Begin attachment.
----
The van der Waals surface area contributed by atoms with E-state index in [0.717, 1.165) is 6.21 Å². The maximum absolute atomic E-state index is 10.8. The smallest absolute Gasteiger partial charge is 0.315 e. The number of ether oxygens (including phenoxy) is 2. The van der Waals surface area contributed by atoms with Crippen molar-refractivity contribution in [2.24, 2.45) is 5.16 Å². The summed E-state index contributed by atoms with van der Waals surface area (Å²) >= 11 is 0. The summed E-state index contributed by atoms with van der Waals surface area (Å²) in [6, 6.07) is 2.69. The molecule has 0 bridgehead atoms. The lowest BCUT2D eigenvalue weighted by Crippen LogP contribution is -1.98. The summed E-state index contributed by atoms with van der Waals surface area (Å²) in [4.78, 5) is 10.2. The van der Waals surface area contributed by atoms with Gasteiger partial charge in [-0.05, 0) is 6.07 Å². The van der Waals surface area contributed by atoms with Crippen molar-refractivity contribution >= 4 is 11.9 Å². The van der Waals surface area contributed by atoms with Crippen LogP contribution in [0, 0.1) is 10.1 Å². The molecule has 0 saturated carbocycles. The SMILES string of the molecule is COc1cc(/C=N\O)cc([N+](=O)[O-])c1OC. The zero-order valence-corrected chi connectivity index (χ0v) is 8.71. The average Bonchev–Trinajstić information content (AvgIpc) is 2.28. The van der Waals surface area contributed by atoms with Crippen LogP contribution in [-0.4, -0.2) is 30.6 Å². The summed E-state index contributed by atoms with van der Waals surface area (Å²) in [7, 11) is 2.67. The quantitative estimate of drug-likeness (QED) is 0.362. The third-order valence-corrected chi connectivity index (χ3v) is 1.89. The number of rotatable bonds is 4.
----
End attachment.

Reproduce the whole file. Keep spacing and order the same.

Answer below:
The van der Waals surface area contributed by atoms with E-state index in [0.717, 1.165) is 6.21 Å². The maximum absolute atomic E-state index is 10.8. The smallest absolute Gasteiger partial charge is 0.315 e. The number of ether oxygens (including phenoxy) is 2. The van der Waals surface area contributed by atoms with Crippen molar-refractivity contribution in [2.24, 2.45) is 5.16 Å². The summed E-state index contributed by atoms with van der Waals surface area (Å²) >= 11 is 0. The summed E-state index contributed by atoms with van der Waals surface area (Å²) in [6, 6.07) is 2.69. The molecule has 0 bridgehead atoms. The lowest BCUT2D eigenvalue weighted by Crippen LogP contribution is -1.98. The summed E-state index contributed by atoms with van der Waals surface area (Å²) in [4.78, 5) is 10.2. The van der Waals surface area contributed by atoms with Gasteiger partial charge in [-0.05, 0) is 6.07 Å². The van der Waals surface area contributed by atoms with Crippen molar-refractivity contribution >= 4 is 11.9 Å². The van der Waals surface area contributed by atoms with Crippen LogP contribution in [0, 0.1) is 10.1 Å². The molecule has 0 saturated carbocycles. The SMILES string of the molecule is COc1cc(/C=N\O)cc([N+](=O)[O-])c1OC. The zero-order valence-corrected chi connectivity index (χ0v) is 8.71. The average Bonchev–Trinajstić information content (AvgIpc) is 2.28. The van der Waals surface area contributed by atoms with Crippen LogP contribution in [-0.4, -0.2) is 30.6 Å². The summed E-state index contributed by atoms with van der Waals surface area (Å²) in [7, 11) is 2.67. The quantitative estimate of drug-likeness (QED) is 0.362. The third-order valence-corrected chi connectivity index (χ3v) is 1.89. The number of rotatable bonds is 4.